Giving Millennials a Seat at the Table
(July 12, 2011) Every organization has a community of supporters. It's a fabric of people beyond a simple donor list. What are you doing to integrate people in their 20s into your community so that it is stronger today and in years to come? Here are some suggestions.
"Community is huge," says Daniel Kaufman, co-founder of the One Percent Foundation and Third Plateau Social Impact Strategies. "We have to move past the idea of the individual as a donor and more as a community member."
Kaufman and Erica Williams, senior strategist at the Citizen Engagement Lab, were guest presenters of an online chat hosted by The Chronicle of Philanthropy on June 16. They expressed concern that nonprofit organizations often look at Millennial engagement from the point of view of donations, whereas just as with all generations and groups of donors, you need to build relationships first.
Young people have a lot to offer right now in terms of guidance and strategic direction for the organization, passion and outreach to a broader community, they say. When understood as part of a community, and not judged solely by immediate monetary giving capacity, engaging Millennials can have a big effect on the organization--and the revenue it attracts.
"Yes, money is key," says Williams. "But we have to position money not as the ultimate goal but one of the many necessary ways in which young people can use their resources to make a difference."
Building a Culture of Giving
It's been widely stated that young people want to get involved in the causes that they support. By and large, they do not just want to write a check. So how do you harness this energy and interest? Kaufman and Williams say it's about giving Millennials a voice-and really listening to what they have to say.
"Make sure that young people are engaged in a meaningful and substantive way," says Williams. "No one wants to be window dressing."
When the topic of junior boards arose, the presenters and participants offered words of caution about putting young people in a "silo" and not treating them as equal participants. As multiple participants commented, no one wants to be placed at a "kids' table."
Getting the board "on board" with Millennials can be as simple as planning an event run by Millennials, said one participant in the online chat. Once the board sees that they are capable, accountable and enthusiastic, inviting one or two of them to join the board will be less arduous all around.
Attracting young people is about more than simply setting up a Facebook page. "Social networking tools are simply tools to introduce and usher people through a well thought out path to full engagement," Williams noted.
You likely wouldn't invite a group of people to an in-person event, have them gather and leave the room with no indication of what to do next. The same is true in social media. Where do the tools fit in to a larger picture? Networking via social media or in person is about more than clicking "Like" on a Facebook fan page or inviting people into a room.
In fact, as it turns out, Millennial donors make their philanthropic decisions based more on personal connections than virtual ones. This is according to results of the 2011 Millennial Donors Survey conducted by Achieve and Johnson, Grossnickle and Associates.
In their survey of nearly 3,000 people ages 20-35 (gathered through lists of constituents from partnering nonprofits), the researchers found that Millennial donors want to be approached differently than their predecessors and yet with the same level of respect and the same kind of connections to leadership.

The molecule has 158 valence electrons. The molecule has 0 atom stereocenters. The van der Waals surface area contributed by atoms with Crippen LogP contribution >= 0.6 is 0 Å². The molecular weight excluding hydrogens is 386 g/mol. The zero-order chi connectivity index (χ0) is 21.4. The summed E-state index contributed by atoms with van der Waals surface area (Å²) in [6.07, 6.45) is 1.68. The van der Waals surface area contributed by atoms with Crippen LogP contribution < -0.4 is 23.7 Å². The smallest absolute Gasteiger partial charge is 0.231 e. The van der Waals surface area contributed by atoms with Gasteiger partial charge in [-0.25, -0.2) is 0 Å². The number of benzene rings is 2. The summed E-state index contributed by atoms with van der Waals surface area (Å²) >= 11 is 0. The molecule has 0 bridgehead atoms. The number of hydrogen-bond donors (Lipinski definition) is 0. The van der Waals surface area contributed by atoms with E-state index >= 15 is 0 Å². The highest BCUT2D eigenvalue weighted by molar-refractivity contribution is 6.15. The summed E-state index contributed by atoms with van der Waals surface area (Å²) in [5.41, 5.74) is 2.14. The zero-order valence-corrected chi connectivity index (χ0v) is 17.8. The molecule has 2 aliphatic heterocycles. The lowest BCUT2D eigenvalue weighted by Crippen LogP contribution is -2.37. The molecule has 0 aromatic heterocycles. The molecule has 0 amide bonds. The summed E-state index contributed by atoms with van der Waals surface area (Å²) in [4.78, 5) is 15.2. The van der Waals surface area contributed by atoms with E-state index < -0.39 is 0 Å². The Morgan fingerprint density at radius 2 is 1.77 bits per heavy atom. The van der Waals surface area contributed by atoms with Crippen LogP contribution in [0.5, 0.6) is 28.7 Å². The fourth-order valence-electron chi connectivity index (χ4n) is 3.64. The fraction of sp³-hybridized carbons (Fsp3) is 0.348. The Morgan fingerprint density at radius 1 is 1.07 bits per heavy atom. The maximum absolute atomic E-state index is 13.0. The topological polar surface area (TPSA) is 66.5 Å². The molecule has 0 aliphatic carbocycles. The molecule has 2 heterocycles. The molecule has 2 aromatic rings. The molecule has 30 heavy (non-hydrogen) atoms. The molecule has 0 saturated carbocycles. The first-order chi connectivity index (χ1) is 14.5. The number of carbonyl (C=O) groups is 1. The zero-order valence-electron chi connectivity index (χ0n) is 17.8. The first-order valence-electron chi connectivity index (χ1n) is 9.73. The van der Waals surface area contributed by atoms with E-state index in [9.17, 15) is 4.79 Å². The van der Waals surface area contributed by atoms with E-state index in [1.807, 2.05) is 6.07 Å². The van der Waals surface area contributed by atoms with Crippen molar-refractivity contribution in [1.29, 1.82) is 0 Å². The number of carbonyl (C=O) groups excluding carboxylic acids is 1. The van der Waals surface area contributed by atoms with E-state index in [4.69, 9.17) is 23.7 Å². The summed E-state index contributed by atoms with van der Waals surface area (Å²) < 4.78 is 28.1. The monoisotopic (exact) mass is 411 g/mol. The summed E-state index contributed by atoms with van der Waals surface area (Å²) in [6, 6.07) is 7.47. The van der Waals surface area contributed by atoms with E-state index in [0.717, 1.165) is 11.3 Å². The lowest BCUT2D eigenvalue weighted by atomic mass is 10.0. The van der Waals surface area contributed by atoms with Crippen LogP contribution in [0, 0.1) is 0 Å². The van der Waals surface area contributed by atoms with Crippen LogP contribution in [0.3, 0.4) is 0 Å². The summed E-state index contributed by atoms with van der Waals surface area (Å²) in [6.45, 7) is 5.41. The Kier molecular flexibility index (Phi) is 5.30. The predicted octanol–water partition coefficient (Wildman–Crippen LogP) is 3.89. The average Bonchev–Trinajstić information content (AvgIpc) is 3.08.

Giving and Engagement
Here are some interesting facts from the study on Millennials.
• Ninety-three percent of surveyed Millennials gave to nonprofit organizations in 2010, with 21 percent giving $1,000 or more during the course of the year, but the bulk of giving was distributed in small increments to many organizations. 58 percent of respondents said their single largest gift was less than $150.
• Fifty-seven percent of Millennials gave in response to a personal ask and 49 percent gave online. However, when Millennials were asked how they prefer to give, online giving took the top spot, being identified as the method of choice by 58 percent of respondents, with personal requests dropping to 48 percent.
• Eighty-four percent of Millennials said they are most likely to donate when they fully trust an organization, and 90 percent said they would stop giving if they do not trust an organization.
• Eighty-five percent of Millennials are motivated to give by a compelling mission or cause, and 56 percent by a personal connection or trust in the leadership of the organization. Only 2 percent of Millennials were motivated to give by celebrity endorsements.
• Seventy-one percent of respondents get information about nonprofit organizations through web searches, 62 percent want to receive information by email, and 56 percent get information from peers. Thirty-three percent of Millennials said they use Facebook to gather information on an organization.
• On an organization's website, 70 percent of Millennials want to find information about the organization's mission and history, and 56 percent want to learn about the organization's financial condition.
• Sixty-five percent want an organization's website to provide giving guides that explain how support will make a difference, and 52 percent want to learn about volunteer opportunities.
Go ahead, start a conversation in your own organization with Millennials and find out what they have to offer. Don't wait (as many might say) until "they are older and have more money." The time is now.
For more information about Millennials, go to http://millennialdonors.com.